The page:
A Man Called Ove by Fredrik Backman
Best for: I don’t know. Everyone?
In a nutshell: A man’s suicide attempts are repeatedly foiled by his incompetent neighbors.
Line that sticks with me: “Men are what they are because of what they do. Not what they say.”
Why I chose it: I found myself in a a bookstore and saw that this was on sale. I figured it was finally time to check it out.
Review: Some very mild, non-specific spoilers follow.
Two novels in a row, both dealing with the issue of loss in very different ways. The book follows Ove, a 59-year-old man who has just been sent home for early retirement. He is a deliberate, regimented man who believes in things that you can see and touch. He builds homes and works on cars. He takes a daily inspection walk throughout his little housing community to make sure no rules are being broken. He’s basically “get off my lawn,” come to life.
Ove is also a young man, growing up and meeting the love of his life, Sonja. To tell this story, and to give the readers an understanding of how Ove came to be, nearly every other chapter is some sort of chronological flashback to his past. Through this we learn why he doesn’t trust the people from the government, and how his life experiences have led him to where his is today.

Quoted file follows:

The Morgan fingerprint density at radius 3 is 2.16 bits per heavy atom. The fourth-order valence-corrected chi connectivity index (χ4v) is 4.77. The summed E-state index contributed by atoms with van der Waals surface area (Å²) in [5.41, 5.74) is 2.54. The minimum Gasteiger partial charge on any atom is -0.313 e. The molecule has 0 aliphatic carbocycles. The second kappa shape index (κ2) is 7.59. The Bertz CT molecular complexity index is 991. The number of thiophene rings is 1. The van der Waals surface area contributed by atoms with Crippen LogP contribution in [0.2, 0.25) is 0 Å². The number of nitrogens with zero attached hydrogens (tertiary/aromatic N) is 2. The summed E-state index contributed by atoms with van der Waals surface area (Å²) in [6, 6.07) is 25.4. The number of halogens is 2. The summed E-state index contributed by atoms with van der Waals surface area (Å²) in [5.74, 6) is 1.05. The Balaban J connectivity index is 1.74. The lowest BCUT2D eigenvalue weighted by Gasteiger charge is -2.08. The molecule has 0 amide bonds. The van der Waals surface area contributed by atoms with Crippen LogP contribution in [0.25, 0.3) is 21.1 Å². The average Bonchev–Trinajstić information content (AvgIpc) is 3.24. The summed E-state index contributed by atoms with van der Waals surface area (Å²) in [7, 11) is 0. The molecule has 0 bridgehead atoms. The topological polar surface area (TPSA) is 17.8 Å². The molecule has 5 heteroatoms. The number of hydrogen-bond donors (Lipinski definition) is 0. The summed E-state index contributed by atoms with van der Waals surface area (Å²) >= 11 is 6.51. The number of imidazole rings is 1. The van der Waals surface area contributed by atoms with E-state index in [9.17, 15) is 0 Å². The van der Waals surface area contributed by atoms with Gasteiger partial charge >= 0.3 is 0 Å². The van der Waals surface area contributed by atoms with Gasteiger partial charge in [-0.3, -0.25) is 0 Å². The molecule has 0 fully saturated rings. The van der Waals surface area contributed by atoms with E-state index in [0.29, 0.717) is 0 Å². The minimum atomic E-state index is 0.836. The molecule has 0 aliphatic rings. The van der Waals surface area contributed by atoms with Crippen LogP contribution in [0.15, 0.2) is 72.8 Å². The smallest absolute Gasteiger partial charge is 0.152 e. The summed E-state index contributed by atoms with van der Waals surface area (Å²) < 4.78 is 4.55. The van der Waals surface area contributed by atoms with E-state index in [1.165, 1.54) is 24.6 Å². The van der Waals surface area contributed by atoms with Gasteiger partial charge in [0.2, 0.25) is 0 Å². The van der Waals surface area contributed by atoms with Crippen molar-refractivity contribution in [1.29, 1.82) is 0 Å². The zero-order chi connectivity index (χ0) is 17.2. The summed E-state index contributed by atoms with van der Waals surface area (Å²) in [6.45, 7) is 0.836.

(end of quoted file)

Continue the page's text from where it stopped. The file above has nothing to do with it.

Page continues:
Once I realized what this book was about, I was a little worried to be consuming yet more media about a cantankerous old white man. But man, was it worth it. I think that what I loved most about this book is how I don’t really feel like the total personality of Ove changes by the end. Yes, there are definitely some different actions, but it’s not as though he starts as this regimented man and then ends up throwing all the rules out the window. He just manages to find some new motivation in his life that still (mostly) fits with how he wants to live it. By the end of the book I found that I hadn’t laughed nearly as much as the blurbs seemed to suggest I would, but that I did feel a whole range of emotions deeply.